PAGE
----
"be concernedwith the sphereof the self-conscious the role of observer. Just as in the "Consciousness"chapter. must then correspondto the individual sections of "Self-Consciousness. following "ObservingReason" as they do." Now. "ObservingReason"has just run throughthe dialectical movement that correspondsto the simple "formof being. however. 1946."By this he seems to mean that althoughthe contentof the variousdialecticalmovements changes and gradually becomes richer. Here by "Reason.correspondsto the movement in "Reason"from "ObservingReason"to "The Actualizationof RationalSelf-ConsciousnessThroughIts Own Activity. the individual sections of "Observing Reason" run parallel to the sections in the "Consciousness" will Reason again run through the double movement of self-consciousness. the "Freedomof Self-Consciousness."(here referredto as "its freedom"). repeated." Now we will. as we have seen. so too in "ObservingReason" the conscious subject "was concerned only with things.Hegel's formulationof the parallelstructureshere is particularly important. p. the movement of consciousness. in the element of the category.Then." corresponds to the "Self-Consciousness" chapter which included first the and "Independence Dependenceof Self-Consciousness. This suppositionis confirmedwhen we analyze the place and role of this section in the Phenomenology as a whole.He tells us specifically that the sections run parallel to each other "in the element of the category. viz." it is clear that Hegel means to refer to the section "ObservingReason" as a whole. 65. he says that Reason."(herereferredto simand ply as "independence").neverthelesswith respectto the form of the dialectic. and pass over from independence into its freedom"(PhS ?348."33 Hegel confirms this structure rather straightforwardlyat the beginning of the present section when he writes." At this point. will "pass over from independence into its freedom. we will see different forms of the individual self-conscious subject in its attemptto determineitself by distinguishingitself from others." "Structure la Phe'nome'nologie" his Genese et structure de la Phinominologie de esprit de Hegel." As he puts it. Since. as in "Self-Consciousness. referringimplicitly to the presentsection. PhG p. certain categorialelementsremainthe same andin fact are repeatedat the various 3 See Hyppolite: "Ce que Hegel nomme 'T'actualisationde la conscience de soi rationnelle par sa propreactivity n'est pas autre chose que le d6veloppementrdpdt6de la in de de conscience de soi dans F'616ment la raison. In this passage he explicitly indicates once again that the three sections of "Observing Reason" correspond to the three sections of the "Consciousness"chapter. OF THE ARCHITECTONIC HEGEL'S PHENOMENOLOGY SPIRIT OF 763 . 193). the moment of negation or otherness is introduced as in "Self-Consciousness. "Justas Reason. perception."Here Hegel indicates that the present section. Paris: Aubier. in the role of observer. sense-certainty. "The Actualization of Rational Self-Consciousness Through Its Own Activity. we can infer that the analyses of the present section. and the Understanding. just like self-consciousness.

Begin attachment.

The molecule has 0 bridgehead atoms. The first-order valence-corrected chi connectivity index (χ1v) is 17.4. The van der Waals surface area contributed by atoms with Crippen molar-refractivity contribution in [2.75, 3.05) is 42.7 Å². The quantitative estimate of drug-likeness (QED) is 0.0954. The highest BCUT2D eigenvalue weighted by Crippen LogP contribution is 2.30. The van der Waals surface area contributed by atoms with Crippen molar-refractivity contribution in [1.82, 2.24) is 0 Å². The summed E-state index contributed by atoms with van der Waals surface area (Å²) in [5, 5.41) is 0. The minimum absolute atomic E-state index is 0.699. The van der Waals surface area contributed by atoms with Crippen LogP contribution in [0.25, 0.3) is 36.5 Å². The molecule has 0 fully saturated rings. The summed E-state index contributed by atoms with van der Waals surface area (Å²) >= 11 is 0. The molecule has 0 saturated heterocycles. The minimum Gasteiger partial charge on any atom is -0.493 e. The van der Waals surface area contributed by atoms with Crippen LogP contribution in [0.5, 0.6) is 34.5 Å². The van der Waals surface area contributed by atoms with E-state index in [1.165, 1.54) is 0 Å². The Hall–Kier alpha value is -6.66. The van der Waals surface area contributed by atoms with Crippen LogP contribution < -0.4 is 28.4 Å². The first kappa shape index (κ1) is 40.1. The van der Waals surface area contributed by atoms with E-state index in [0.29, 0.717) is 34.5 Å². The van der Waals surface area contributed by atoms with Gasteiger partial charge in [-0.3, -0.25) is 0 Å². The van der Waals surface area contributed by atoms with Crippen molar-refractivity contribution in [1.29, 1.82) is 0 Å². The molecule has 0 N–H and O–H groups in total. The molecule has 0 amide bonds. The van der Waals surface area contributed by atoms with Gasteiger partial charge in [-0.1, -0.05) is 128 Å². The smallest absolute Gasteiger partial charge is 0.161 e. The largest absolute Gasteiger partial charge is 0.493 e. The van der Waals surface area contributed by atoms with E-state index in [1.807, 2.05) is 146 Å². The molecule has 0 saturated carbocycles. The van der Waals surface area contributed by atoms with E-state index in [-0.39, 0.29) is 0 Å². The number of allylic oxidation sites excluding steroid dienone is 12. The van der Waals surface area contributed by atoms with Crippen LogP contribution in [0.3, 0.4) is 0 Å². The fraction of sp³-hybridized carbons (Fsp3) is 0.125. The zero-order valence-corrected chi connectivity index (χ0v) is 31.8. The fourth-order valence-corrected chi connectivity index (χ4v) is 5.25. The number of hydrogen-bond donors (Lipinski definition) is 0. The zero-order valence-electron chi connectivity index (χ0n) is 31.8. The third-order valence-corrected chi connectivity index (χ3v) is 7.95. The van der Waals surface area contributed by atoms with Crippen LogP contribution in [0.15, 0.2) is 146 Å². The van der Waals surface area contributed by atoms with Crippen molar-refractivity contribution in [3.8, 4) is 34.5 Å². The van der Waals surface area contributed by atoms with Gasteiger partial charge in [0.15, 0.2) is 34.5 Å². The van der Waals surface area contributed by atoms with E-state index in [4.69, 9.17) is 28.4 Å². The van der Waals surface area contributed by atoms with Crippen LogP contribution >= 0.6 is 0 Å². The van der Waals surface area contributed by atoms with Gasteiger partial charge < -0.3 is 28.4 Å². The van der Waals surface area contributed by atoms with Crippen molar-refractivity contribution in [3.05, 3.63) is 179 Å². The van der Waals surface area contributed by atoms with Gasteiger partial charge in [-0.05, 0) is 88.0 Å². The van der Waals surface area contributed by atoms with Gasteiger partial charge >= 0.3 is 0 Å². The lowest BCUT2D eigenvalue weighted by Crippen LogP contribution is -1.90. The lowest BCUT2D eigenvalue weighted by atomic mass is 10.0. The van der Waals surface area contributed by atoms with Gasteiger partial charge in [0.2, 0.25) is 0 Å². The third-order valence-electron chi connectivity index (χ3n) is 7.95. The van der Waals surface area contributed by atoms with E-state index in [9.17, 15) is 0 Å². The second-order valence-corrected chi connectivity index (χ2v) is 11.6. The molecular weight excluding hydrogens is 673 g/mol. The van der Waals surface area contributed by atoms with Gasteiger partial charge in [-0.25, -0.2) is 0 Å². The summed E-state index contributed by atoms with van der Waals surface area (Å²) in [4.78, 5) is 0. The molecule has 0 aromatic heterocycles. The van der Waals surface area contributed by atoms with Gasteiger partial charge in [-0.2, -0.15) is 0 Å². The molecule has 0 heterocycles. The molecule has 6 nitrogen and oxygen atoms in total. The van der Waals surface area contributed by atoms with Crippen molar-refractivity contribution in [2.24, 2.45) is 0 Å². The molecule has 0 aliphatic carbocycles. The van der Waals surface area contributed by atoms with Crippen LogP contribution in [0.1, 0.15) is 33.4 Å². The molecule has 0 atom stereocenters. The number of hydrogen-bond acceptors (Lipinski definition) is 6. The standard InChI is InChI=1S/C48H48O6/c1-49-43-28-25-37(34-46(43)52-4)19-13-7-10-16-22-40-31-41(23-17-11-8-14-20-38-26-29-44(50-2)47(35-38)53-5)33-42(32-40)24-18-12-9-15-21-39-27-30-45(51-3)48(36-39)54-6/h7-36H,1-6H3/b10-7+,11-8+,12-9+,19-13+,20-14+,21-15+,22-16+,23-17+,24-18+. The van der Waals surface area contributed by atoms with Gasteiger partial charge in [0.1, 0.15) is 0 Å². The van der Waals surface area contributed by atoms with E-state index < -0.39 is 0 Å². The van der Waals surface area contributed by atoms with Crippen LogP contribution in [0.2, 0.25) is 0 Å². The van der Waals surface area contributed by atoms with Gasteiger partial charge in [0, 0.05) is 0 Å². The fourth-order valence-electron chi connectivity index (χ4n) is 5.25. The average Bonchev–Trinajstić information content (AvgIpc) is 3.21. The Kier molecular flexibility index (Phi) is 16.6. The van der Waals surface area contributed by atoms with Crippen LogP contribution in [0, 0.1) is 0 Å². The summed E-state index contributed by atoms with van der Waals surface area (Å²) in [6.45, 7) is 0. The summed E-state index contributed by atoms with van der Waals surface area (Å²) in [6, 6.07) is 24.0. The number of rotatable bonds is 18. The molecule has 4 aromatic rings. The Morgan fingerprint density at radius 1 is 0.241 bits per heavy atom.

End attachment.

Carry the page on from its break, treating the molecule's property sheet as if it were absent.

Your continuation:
have known all along. 214). 1970. the various dualisms such as universal and particularcome together. 34 35 Kline also notes these parallelisms with a slightly different role given to the "Unhappy Consciousness. The Truthof Self-Certainty 2." Kline. the section. partof the "Reason"chapterimplied by Hegel's remarkshere as follows34: B. 764 JON STEWART ." Review of Metaphysics. (23). In this self-recognition in the world of objects. The Actualization of Rational Through Self-Consciousness its own Activity 1." PR ??189-208." contains roughly the same argument that we find in the Philosophy of Right under the heading "The System of Needs." The fundamental terms on which he bases these parallelisms are "action" and "passion. externalother that standsin contradictionto the individualsubject or the moral sphere: self-consciousness. units which are repeated here at the level of "Reason. the philosophical audience. With this. namely the unity of subject and object. Virtueandthe Way of the World Self-Consciousness The two units of "Consciousness"and "Self-Consciousness"thus form the basic structuresfirst of the object sphere and then of the subject sphere. What self-consciousness learns from "Virtueand the Way of the World"is that the world is not an evil. Thus. IndividualityWhichTakesItself to be Real in andfor Itself In this third and final section of the "Reason"chapter. C. 679-89.Here we have "the interfusionof being-in-itself and being-for-itself.were levels. Just as the categoriesfrom the variousstages of "Consciousness" repeatedin "ObservingReason." so also now we will expect to see the cateturnup gories and forms of consciousness examinedin "Self-Consciousness" We can briefly sketch the outline of this once again in the present section. self-consciousness finally comes to realize what we. PleasureandNecessity 1. George L. LordshipandBondage Frenzy of Self-Conceit 3." Now the task of the "Reason"chapteris to unify the subject and the object and to overcome the various forms of dualism that have plagued the dialectic up until this point. PhG p. of universal and individuality"(PhS ?394. On the contrary. "The Dialectic of Action and Passion in Hegel's Phenomenology of Spirit.35 external sphere and to see himself in it by means of his work and activity. the new forms of subject and object which appearhere in the first two sections of "Reason"are subsequentlyunifiedin the thirdsection. pp. Freedomof Self-Consciousness 3. "being now absolutely certain of its reality. B. The Law of the Heartand the 2. no longer seeks only to realize itself as End in an antithesisto the reality which immediately confronts it" (PhS ?394. the world is in harmony with the individual and allows him to fulfill his needs The individual is now able to identify with the cooperatively with others. "Virtue and the Way of the World.